And as with the Senate, why not combine the advantages of both, and add some more information to the visualization?

Like this (click to open a larger version in a new window):

Map of the U.S. House of Representatives with colors representing parties: blue = Democratic (220), red = Republican (212), white = vacant (4)
Each hexagon represents one U.S. House member. States are in their approximately correct geographic positions, outlined in yellow, and each district is in approximately its correct place in the state. The colors are the same as before, and each hexagon is labeled with the name of that district’s representative.

Click on the map for a larger view – especially recommended this time so you can read the names of all the representatives

Each hexagon represents a single representative. The hexagons are color-coded, blue for Democratic, red for Republican, and white for vacant (Louisiana-2 is blue because the seat will be filled in a runoff special election on April 24th, but both candidates are Democratic).

States are outlined in yellow borders, each in its approximate position and orientation. In addition, whenever possible I put each district is in approximately its correct place in the state. For example, Florida’s 1st Congressional District sits at the western tip of the Florida Panhandle including Pensacola (and is represented by Republican pedophile Matt Gaetz, allegedly), so its hexagon at the far northwestern end. Florida’s 26th Congressional District includes Homestead and Key West (and is represented by Republican Carlos Giménez), so its hexagon is at the far southern tip.

An American astronaut realizes that Earth is all the Ohio House map before an Ohio astronaut shoots him
It’s all Ohio: Ohio’s 16 congressional districts (click for a larger meme)

As usual with images on this blog, you can click on the image to see a larger view, and in this case, I would definitely recommend it so you can read all the names. The linked image is quite large (3600 x 1996 pixels), so it may take time to load and you may need to scroll to see it all.

From now on, whenever I talk about the House, including in posts about future elections, I will use this map. I have some ideas about how to improve the map, and I’d love to hear yours.

So what’s next? As I alluded to above, real congressional districts are not hexagons. They are usually designed by state legislatures – and because state legislatures are partisan, districts can be drawn in a partisan way. And they are.

Welcome to Mapping Democracy!

Mapping Democracy: the 117th U.S. Senate

Democracy in the United States is not what it first appears.

There are many reasons for this, of course, but I am convinced that one of the reasons is that the maps we use to understand are democracy are misleading. Consider the U.S. Senate: two senators per state. Most depictions of the Senate that I have seen fall into one of two categories.

This:

Senators by state: blue = two Democratic Senators, red = two Republican Senators, purple = one of each
The light blue in Vermont and Maine stands for Independent Senators who work with the Democratic caucus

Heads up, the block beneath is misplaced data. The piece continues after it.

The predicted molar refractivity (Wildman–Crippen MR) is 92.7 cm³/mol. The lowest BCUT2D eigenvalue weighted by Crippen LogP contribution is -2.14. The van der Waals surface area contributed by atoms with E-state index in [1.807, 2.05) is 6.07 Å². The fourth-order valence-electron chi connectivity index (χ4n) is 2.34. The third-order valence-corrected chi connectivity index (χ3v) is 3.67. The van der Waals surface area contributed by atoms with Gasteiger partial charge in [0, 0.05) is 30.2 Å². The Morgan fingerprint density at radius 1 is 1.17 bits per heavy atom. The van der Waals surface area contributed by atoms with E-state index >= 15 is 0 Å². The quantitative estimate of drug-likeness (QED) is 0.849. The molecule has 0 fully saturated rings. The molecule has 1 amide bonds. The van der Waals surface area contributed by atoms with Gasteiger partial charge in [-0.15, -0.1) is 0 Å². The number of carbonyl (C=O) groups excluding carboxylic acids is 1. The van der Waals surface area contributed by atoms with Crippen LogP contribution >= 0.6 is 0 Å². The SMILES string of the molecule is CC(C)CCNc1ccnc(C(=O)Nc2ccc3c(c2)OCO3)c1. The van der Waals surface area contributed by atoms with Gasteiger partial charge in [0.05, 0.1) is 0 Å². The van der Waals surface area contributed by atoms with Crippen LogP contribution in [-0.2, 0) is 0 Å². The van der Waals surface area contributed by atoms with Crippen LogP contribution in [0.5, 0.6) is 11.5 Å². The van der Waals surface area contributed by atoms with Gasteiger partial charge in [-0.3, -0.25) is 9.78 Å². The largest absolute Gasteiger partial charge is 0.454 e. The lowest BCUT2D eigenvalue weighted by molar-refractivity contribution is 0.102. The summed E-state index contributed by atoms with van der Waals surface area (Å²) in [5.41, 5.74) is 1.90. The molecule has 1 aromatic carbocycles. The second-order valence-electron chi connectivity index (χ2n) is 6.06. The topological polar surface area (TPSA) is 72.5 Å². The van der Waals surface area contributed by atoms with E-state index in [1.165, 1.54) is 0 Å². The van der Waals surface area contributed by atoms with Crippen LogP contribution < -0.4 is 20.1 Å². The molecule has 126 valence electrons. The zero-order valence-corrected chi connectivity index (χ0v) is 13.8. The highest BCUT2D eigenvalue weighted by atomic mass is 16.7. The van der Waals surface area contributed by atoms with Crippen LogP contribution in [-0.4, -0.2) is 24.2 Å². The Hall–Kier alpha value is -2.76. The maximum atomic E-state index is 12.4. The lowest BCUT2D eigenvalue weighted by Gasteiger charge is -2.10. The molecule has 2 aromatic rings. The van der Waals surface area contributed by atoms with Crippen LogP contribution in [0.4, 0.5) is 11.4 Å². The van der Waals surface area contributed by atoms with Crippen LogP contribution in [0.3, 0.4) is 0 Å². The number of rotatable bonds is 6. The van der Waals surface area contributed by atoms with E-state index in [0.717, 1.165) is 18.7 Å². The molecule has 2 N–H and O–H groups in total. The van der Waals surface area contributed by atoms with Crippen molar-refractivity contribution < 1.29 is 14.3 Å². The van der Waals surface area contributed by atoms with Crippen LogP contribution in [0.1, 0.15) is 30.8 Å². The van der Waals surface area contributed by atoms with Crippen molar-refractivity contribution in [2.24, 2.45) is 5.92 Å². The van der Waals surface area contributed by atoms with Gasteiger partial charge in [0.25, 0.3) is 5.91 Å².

or this:

A more abstract map of the Senate: one dot equals one Senator. Red = Republican, blue = Democratic, light blue = Independent caucusing Democratic

Each of these views has advantages and disadvantages. The map view makes a clear connection with U.S. geography and shows which parties represent which states, but it the different sizes of states obscure the fact that each Senator, regardless of how much land area the state takes up, gets exactly one vote. The dot view makes it clear that states are equal, but at the price of making an abstract visualization that looks nothing like the United States.

Why not combine the advantages of both, and add some more information to the visualization?

Like this (click to open a larger version in a new window):

Each hexagon represents one senator. States are in their approximately correct geographic positions, outlined in yellow. The colors are the same as before, and each hexagon is labeled with the name of a Senator.

Click on the map for a larger view – especially recommended this time so you can read the names of the Senators

Each state, no matter how large or small, no matter how many or few people live there, is represented by two Senators. So in this visualization, each state has a yellow outline, and is placed approximately in its appropriate position and orientation. Maine is the tip of the mammoth’s trunk, Florida is its front hoof, Washington state is its tail, and so on.

Each state consists of two hexagons, one per Senator. Hexagons are color-coded by party: blue for Democratic, red for Republican, and light blue for the two Independent Senators who have joined the Democratic caucus.

And that’s another advantage of this map compared to the first: Ohio is not represented by a Senator from the Purple Party, it is represented by Democratic Senator Sherrod Brown and Republican Rob Porter. Lastly, each hexagon is labeled with each Senator’s name.

All Ohio: Senators Sherrod Brown (D-OH) and Rob Portman (R-OH)

As usual with images on this blog, you can click on the image to see a larger view, and in this case, I would definitely recommend it so you can read all the names. The linked image is quite large (3600 x 1996 pixels), so it may take time to load and you may need to scroll to see it all.

From now on, whenever I talk about the Senate, including in posts about future elections, I will use this map. I have some ideas about how to improve the map, and I’d love to hear yours. And if you know anything about American democracy, you can probably guess what’s next.

Welcome to Mapping Democracy!